Having received hundreds of applications in the first wave of the programme, LeanStartup has already graduated 22 entrepreneurs, with QBIC recently announcing support for 15 innovative, local LeanStartup projects.

“The LeanStartup programme turns innovative ideas into start-up businesses and our LeanScaleup programme turns existing young businesses into scalable companies,” explains Ms Al Mudahka. “Our first priority is to empower entrepreneurs to start and grow companies in Qatar, but this isn’t done in isolation. QBIC partners with international organisations to exchange knowledge and bring their experience and international best business practices into Qatar. We also encourage our entrepreneurs to go abroad and look at international elements to their business.

“QBIC is the first company in Qatar that is actually investing in start-ups…but we don’t do it alone. We have the support of QDB and the Social Development Centre, and QBIC in turn supports these organisations.”

With the government’s vision of achieving a more diversified economy central to Qatar’s great innovation push, QBIC really couldn’t hope to call on better expertise than those available at parent company Qatar Development Bank (QDB).

Established in 1997 as a 100 per cent government-owned developmental organisation, QDB’s traditional aim has been to develop investments within local industries, thereby accelerating growth and economic diversification in Qatar through support for the local private sector. Between 1997 and 2005, the bank expanded its portfolio, diversifying from its industrial base to include support and guidance for a range of non-industrial sectors identified as key to the development of Qatar, including education, health, tourism, livestock, fisheries, agriculture, and value adding services.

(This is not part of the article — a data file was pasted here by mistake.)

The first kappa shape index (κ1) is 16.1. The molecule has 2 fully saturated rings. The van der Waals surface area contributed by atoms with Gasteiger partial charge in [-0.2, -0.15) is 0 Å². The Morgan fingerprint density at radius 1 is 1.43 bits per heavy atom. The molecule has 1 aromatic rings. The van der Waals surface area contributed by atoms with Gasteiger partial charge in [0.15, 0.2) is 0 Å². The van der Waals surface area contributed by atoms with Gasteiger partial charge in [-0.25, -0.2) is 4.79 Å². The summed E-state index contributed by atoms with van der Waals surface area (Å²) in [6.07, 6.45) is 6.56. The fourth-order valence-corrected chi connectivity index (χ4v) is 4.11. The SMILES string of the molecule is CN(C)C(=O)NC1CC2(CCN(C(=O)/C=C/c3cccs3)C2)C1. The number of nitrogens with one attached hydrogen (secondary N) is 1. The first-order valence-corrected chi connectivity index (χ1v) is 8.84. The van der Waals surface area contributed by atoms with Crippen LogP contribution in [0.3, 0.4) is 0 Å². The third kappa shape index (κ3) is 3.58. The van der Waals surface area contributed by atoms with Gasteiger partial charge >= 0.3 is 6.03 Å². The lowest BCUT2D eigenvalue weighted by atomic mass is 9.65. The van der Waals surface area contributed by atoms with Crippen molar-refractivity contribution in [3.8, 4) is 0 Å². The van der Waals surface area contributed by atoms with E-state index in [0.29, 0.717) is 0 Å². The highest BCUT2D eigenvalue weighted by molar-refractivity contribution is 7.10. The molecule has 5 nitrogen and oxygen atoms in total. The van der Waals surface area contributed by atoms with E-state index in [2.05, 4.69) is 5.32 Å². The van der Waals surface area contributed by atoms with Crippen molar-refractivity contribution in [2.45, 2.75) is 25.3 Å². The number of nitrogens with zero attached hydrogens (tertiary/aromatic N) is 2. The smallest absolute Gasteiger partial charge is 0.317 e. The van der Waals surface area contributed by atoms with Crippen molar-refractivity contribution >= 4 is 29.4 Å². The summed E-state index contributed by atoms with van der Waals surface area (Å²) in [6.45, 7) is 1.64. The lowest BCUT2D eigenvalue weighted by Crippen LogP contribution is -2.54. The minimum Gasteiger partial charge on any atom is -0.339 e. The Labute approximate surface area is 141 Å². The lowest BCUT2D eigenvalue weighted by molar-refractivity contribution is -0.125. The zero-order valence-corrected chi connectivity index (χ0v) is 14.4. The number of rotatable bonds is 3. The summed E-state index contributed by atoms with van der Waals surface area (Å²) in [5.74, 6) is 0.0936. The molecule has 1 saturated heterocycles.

“If this vision is to become reality, then Qatar must support a strong and diversified private sector, with small and medium-sized enterprises (SMEs) and entrepreneurs providing the engine room for growth.”

Aysha Al Mudahka, CEO, Qatar Business Incubation Centre (QBIC)

“Fast forward to 2014, a year marked by exceptional performance and institutional growth for Qatar Development Bank, and product and service innovation, investment in the customer experience, and continuing to enlist strong partners remain tenets of the bank’s success,” says QDB CEO, Abdulaziz Bin Nasser Al-Khalifa.

Aside from its decision to set up QBIC, the CEO adds that QDB, “now more than ever”, is offering support for national innovation.

“We offer Qatari SMEs and entrepreneurs a one-stop-shop for products and services, supporting their growth each step of the way. Growing a vibrant, prosperous and competitive private sector in Qatar begins with their success,” he says. “As an institution we lived this philosophy in 2014, doubling down on our commitment to enhancing the journey of Qatari SMEs and entrepreneurs. In 2014, 262 SMEs benefitted from QDB’s advisory services, with 200 individual counselling sessions held. We launched landmark strategic initiatives, conducted more market studies and hosted more workshops and trainings for Qatari industries than we ever did in previous years.”

Although there’s a great deal of work to be done toward achieving the Vision 2030 goal of a diversified, knowledge-based economy, as well as becoming a global leader in the fields of research and innovation, through the work of the Qatar Foundation, QDB and its QBIC offshoot, the country is undoubtedly on the right track.

“For us in Qatar the National Vision 2030 is a guiding path that we all aspire to achieve,” says Mr Al-Khalifa.  “It is ultimately about creating value, creating jobs and improving the lives of our friends, families and neighbours. I am proud of the progress we have made so far while the torch of light is showing us the way ahead.”